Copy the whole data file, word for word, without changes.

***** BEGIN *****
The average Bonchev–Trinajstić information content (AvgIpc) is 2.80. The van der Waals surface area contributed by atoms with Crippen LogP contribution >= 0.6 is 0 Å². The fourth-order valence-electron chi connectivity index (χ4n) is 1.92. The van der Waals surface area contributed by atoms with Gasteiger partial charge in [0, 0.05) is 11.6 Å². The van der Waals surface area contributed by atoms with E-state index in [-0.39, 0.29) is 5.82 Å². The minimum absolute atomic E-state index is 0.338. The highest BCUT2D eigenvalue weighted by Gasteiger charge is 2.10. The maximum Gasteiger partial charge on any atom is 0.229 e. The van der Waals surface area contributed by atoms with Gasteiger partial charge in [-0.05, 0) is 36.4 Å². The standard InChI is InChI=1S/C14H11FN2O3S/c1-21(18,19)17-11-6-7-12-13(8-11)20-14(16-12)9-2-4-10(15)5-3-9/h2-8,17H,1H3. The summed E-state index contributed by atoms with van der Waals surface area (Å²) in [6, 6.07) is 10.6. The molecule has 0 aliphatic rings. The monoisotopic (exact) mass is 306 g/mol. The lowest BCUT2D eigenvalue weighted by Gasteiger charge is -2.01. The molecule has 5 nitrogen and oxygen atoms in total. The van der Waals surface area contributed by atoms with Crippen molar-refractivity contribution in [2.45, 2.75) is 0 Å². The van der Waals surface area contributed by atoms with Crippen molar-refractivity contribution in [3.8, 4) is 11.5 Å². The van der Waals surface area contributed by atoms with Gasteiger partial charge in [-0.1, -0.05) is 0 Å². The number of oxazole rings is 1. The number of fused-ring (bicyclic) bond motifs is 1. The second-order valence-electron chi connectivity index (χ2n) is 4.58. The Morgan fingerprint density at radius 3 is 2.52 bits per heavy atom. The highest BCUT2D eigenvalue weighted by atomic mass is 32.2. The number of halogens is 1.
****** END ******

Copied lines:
The average Bonchev–Trinajstić information content (AvgIpc) is 2.80. The van der Waals surface area contributed by atoms with Crippen LogP contribution >= 0.6 is 0 Å². The fourth-order valence-electron chi connectivity index (χ4n) is 1.92. The van der Waals surface area contributed by atoms with Gasteiger partial charge in [0, 0.05) is 11.6 Å². The van der Waals surface area contributed by atoms with E-state index in [-0.39, 0.29) is 5.82 Å². The minimum absolute atomic E-state index is 0.338. The highest BCUT2D eigenvalue weighted by Gasteiger charge is 2.10. The maximum Gasteiger partial charge on any atom is 0.229 e. The van der Waals surface area contributed by atoms with Gasteiger partial charge in [-0.05, 0) is 36.4 Å². The standard InChI is InChI=1S/C14H11FN2O3S/c1-21(18,19)17-11-6-7-12-13(8-11)20-14(16-12)9-2-4-10(15)5-3-9/h2-8,17H,1H3. The summed E-state index contributed by atoms with van der Waals surface area (Å²) in [6, 6.07) is 10.6. The molecule has 0 aliphatic rings. The monoisotopic (exact) mass is 306 g/mol. The lowest BCUT2D eigenvalue weighted by Gasteiger charge is -2.01. The molecule has 5 nitrogen and oxygen atoms in total. The van der Waals surface area contributed by atoms with Crippen molar-refractivity contribution in [2.45, 2.75) is 0 Å². The van der Waals surface area contributed by atoms with Crippen molar-refractivity contribution in [3.8, 4) is 11.5 Å². The van der Waals surface area contributed by atoms with Gasteiger partial charge in [-0.1, -0.05) is 0 Å². The number of oxazole rings is 1. The number of fused-ring (bicyclic) bond motifs is 1. The second-order valence-electron chi connectivity index (χ2n) is 4.58. The Morgan fingerprint density at radius 3 is 2.52 bits per heavy atom. The highest BCUT2D eigenvalue weighted by atomic mass is 32.2. The number of halogens is 1.